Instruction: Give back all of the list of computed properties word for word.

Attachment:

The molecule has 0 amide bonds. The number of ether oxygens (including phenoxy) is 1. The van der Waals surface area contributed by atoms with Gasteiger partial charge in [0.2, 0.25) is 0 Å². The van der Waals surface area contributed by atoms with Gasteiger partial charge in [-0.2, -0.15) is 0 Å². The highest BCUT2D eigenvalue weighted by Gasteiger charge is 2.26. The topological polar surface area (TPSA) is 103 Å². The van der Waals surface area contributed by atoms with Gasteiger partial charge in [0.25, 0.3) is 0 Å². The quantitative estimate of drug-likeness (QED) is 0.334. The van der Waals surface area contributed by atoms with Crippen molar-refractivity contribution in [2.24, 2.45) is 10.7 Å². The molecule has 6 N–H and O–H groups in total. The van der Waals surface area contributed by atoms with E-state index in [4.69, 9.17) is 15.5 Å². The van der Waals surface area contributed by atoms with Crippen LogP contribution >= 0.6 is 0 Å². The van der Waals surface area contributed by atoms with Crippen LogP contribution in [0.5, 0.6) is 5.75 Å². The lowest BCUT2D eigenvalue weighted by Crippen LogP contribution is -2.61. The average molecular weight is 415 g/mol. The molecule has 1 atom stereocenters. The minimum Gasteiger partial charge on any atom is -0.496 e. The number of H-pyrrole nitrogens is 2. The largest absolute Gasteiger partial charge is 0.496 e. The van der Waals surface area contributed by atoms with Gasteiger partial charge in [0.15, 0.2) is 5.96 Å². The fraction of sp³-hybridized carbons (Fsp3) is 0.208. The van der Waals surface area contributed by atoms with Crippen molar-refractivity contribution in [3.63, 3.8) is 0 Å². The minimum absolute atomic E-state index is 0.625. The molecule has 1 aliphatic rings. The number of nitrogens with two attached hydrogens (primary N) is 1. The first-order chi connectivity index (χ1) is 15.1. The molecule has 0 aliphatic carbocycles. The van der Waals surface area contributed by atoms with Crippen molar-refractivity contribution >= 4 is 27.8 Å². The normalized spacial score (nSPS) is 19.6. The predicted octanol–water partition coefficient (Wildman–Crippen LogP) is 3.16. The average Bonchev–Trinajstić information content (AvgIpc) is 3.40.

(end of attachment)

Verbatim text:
The molecule has 0 amide bonds. The number of ether oxygens (including phenoxy) is 1. The van der Waals surface area contributed by atoms with Gasteiger partial charge in [0.2, 0.25) is 0 Å². The van der Waals surface area contributed by atoms with Gasteiger partial charge in [-0.2, -0.15) is 0 Å². The highest BCUT2D eigenvalue weighted by Gasteiger charge is 2.26. The topological polar surface area (TPSA) is 103 Å². The van der Waals surface area contributed by atoms with Gasteiger partial charge in [0.25, 0.3) is 0 Å². The quantitative estimate of drug-likeness (QED) is 0.334. The van der Waals surface area contributed by atoms with Crippen molar-refractivity contribution in [2.24, 2.45) is 10.7 Å². The molecule has 6 N–H and O–H groups in total. The van der Waals surface area contributed by atoms with E-state index in [4.69, 9.17) is 15.5 Å². The van der Waals surface area contributed by atoms with Crippen LogP contribution >= 0.6 is 0 Å². The van der Waals surface area contributed by atoms with Crippen LogP contribution in [0.5, 0.6) is 5.75 Å². The lowest BCUT2D eigenvalue weighted by Crippen LogP contribution is -2.61. The average molecular weight is 415 g/mol. The molecule has 1 atom stereocenters. The minimum Gasteiger partial charge on any atom is -0.496 e. The number of H-pyrrole nitrogens is 2. The largest absolute Gasteiger partial charge is 0.496 e. The van der Waals surface area contributed by atoms with Gasteiger partial charge in [0.15, 0.2) is 5.96 Å². The fraction of sp³-hybridized carbons (Fsp3) is 0.208. The van der Waals surface area contributed by atoms with Crippen molar-refractivity contribution in [3.63, 3.8) is 0 Å². The minimum absolute atomic E-state index is 0.625. The molecule has 1 aliphatic rings. The number of nitrogens with two attached hydrogens (primary N) is 1. The first-order chi connectivity index (χ1) is 15.1. The molecule has 0 aliphatic carbocycles. The van der Waals surface area contributed by atoms with Crippen molar-refractivity contribution >= 4 is 27.8 Å². The normalized spacial score (nSPS) is 19.6. The predicted octanol–water partition coefficient (Wildman–Crippen LogP) is 3.16. The average Bonchev–Trinajstić information content (AvgIpc) is 3.40.